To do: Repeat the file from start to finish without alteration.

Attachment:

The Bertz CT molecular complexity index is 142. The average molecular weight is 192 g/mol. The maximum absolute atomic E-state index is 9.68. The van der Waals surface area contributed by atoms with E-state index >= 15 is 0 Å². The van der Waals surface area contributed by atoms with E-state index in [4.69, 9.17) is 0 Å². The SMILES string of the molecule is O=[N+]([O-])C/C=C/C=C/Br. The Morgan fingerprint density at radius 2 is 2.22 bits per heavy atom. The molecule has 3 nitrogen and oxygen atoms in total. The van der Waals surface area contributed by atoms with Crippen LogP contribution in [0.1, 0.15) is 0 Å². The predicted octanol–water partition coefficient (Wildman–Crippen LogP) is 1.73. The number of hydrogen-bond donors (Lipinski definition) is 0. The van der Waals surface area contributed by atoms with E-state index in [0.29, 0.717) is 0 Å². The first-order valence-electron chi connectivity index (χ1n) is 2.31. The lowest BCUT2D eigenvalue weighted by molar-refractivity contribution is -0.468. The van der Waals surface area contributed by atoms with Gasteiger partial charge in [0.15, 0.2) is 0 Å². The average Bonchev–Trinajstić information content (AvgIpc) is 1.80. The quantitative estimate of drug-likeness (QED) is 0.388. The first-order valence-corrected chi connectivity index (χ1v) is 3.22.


The Bertz CT molecular complexity index is 142. The average molecular weight is 192 g/mol. The maximum absolute atomic E-state index is 9.68. The van der Waals surface area contributed by atoms with E-state index >= 15 is 0 Å². The van der Waals surface area contributed by atoms with E-state index in [4.69, 9.17) is 0 Å². The SMILES string of the molecule is O=[N+]([O-])C/C=C/C=C/Br. The Morgan fingerprint density at radius 2 is 2.22 bits per heavy atom. The molecule has 3 nitrogen and oxygen atoms in total. The van der Waals surface area contributed by atoms with Crippen LogP contribution in [0.1, 0.15) is 0 Å². The predicted octanol–water partition coefficient (Wildman–Crippen LogP) is 1.73. The number of hydrogen-bond donors (Lipinski definition) is 0. The van der Waals surface area contributed by atoms with E-state index in [0.29, 0.717) is 0 Å². The first-order valence-electron chi connectivity index (χ1n) is 2.31. The lowest BCUT2D eigenvalue weighted by molar-refractivity contribution is -0.468. The van der Waals surface area contributed by atoms with Gasteiger partial charge in [0.15, 0.2) is 0 Å². The average Bonchev–Trinajstić information content (AvgIpc) is 1.80. The quantitative estimate of drug-likeness (QED) is 0.388. The first-order valence-corrected chi connectivity index (χ1v) is 3.22.